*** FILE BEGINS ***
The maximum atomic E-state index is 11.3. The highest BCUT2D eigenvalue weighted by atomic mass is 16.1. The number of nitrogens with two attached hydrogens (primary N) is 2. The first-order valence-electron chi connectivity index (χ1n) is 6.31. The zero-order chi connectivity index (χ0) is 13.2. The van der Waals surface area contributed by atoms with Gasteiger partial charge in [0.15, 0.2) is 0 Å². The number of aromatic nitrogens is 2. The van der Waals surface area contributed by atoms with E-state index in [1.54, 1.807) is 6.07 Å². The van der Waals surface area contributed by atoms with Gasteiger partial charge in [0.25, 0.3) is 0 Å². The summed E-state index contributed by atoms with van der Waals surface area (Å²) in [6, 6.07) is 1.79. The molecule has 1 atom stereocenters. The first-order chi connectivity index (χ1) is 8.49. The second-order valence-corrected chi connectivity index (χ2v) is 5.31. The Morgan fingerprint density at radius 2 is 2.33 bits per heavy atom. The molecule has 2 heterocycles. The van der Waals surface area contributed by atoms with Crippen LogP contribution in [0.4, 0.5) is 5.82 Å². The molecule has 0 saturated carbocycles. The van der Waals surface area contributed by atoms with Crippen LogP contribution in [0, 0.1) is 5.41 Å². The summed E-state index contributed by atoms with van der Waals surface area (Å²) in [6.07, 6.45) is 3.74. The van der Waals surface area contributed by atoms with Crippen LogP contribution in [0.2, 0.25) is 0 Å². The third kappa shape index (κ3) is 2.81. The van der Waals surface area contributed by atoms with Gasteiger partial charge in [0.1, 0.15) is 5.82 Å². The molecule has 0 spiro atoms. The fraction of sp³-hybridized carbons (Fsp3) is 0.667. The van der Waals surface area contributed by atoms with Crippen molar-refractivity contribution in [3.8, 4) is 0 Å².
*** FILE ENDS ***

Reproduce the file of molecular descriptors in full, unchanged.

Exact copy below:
The maximum atomic E-state index is 11.3. The highest BCUT2D eigenvalue weighted by atomic mass is 16.1. The number of nitrogens with two attached hydrogens (primary N) is 2. The first-order valence-electron chi connectivity index (χ1n) is 6.31. The zero-order chi connectivity index (χ0) is 13.2. The van der Waals surface area contributed by atoms with Gasteiger partial charge in [0.15, 0.2) is 0 Å². The number of aromatic nitrogens is 2. The van der Waals surface area contributed by atoms with E-state index in [1.54, 1.807) is 6.07 Å². The van der Waals surface area contributed by atoms with Gasteiger partial charge in [0.25, 0.3) is 0 Å². The summed E-state index contributed by atoms with van der Waals surface area (Å²) in [6, 6.07) is 1.79. The molecule has 1 atom stereocenters. The first-order chi connectivity index (χ1) is 8.49. The second-order valence-corrected chi connectivity index (χ2v) is 5.31. The Morgan fingerprint density at radius 2 is 2.33 bits per heavy atom. The molecule has 2 heterocycles. The van der Waals surface area contributed by atoms with Crippen LogP contribution in [0.4, 0.5) is 5.82 Å². The molecule has 0 saturated carbocycles. The van der Waals surface area contributed by atoms with Crippen LogP contribution in [0, 0.1) is 5.41 Å². The summed E-state index contributed by atoms with van der Waals surface area (Å²) in [6.07, 6.45) is 3.74. The van der Waals surface area contributed by atoms with Crippen LogP contribution in [0.2, 0.25) is 0 Å². The third kappa shape index (κ3) is 2.81. The van der Waals surface area contributed by atoms with Gasteiger partial charge in [0.1, 0.15) is 5.82 Å². The molecule has 0 spiro atoms. The fraction of sp³-hybridized carbons (Fsp3) is 0.667. The van der Waals surface area contributed by atoms with Crippen molar-refractivity contribution in [3.8, 4) is 0 Å².